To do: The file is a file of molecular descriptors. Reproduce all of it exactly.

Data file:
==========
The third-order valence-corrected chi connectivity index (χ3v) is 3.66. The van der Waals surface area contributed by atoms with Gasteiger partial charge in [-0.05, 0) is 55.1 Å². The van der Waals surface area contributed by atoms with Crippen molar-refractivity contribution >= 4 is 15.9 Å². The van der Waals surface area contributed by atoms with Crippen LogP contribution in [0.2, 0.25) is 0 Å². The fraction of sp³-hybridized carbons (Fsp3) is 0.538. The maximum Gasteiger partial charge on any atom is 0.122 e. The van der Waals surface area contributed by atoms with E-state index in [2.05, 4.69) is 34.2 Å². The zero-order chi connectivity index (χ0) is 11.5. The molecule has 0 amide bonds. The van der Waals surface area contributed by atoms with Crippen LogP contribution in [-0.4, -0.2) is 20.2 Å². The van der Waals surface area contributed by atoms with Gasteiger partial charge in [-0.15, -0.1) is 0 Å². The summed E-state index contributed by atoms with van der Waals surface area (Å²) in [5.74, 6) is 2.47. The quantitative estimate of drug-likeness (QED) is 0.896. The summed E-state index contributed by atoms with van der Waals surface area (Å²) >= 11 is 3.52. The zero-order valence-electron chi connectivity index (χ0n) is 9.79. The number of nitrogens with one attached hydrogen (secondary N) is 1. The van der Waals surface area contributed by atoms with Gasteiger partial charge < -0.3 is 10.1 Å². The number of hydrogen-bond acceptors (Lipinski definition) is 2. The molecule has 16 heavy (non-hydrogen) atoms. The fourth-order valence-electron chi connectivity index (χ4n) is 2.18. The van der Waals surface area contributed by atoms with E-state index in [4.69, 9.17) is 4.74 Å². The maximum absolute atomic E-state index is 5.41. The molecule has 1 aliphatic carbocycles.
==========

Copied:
The third-order valence-corrected chi connectivity index (χ3v) is 3.66. The van der Waals surface area contributed by atoms with Gasteiger partial charge in [-0.05, 0) is 55.1 Å². The van der Waals surface area contributed by atoms with Crippen molar-refractivity contribution >= 4 is 15.9 Å². The van der Waals surface area contributed by atoms with Crippen LogP contribution in [0.2, 0.25) is 0 Å². The fraction of sp³-hybridized carbons (Fsp3) is 0.538. The maximum Gasteiger partial charge on any atom is 0.122 e. The van der Waals surface area contributed by atoms with E-state index in [2.05, 4.69) is 34.2 Å². The zero-order chi connectivity index (χ0) is 11.5. The molecule has 0 amide bonds. The van der Waals surface area contributed by atoms with Crippen LogP contribution in [-0.4, -0.2) is 20.2 Å². The van der Waals surface area contributed by atoms with Gasteiger partial charge in [-0.15, -0.1) is 0 Å². The summed E-state index contributed by atoms with van der Waals surface area (Å²) in [5.74, 6) is 2.47. The quantitative estimate of drug-likeness (QED) is 0.896. The summed E-state index contributed by atoms with van der Waals surface area (Å²) >= 11 is 3.52. The zero-order valence-electron chi connectivity index (χ0n) is 9.79. The number of nitrogens with one attached hydrogen (secondary N) is 1. The van der Waals surface area contributed by atoms with Gasteiger partial charge < -0.3 is 10.1 Å². The number of hydrogen-bond acceptors (Lipinski definition) is 2. The molecule has 16 heavy (non-hydrogen) atoms. The fourth-order valence-electron chi connectivity index (χ4n) is 2.18. The van der Waals surface area contributed by atoms with E-state index in [4.69, 9.17) is 4.74 Å². The maximum absolute atomic E-state index is 5.41. The molecule has 1 aliphatic carbocycles.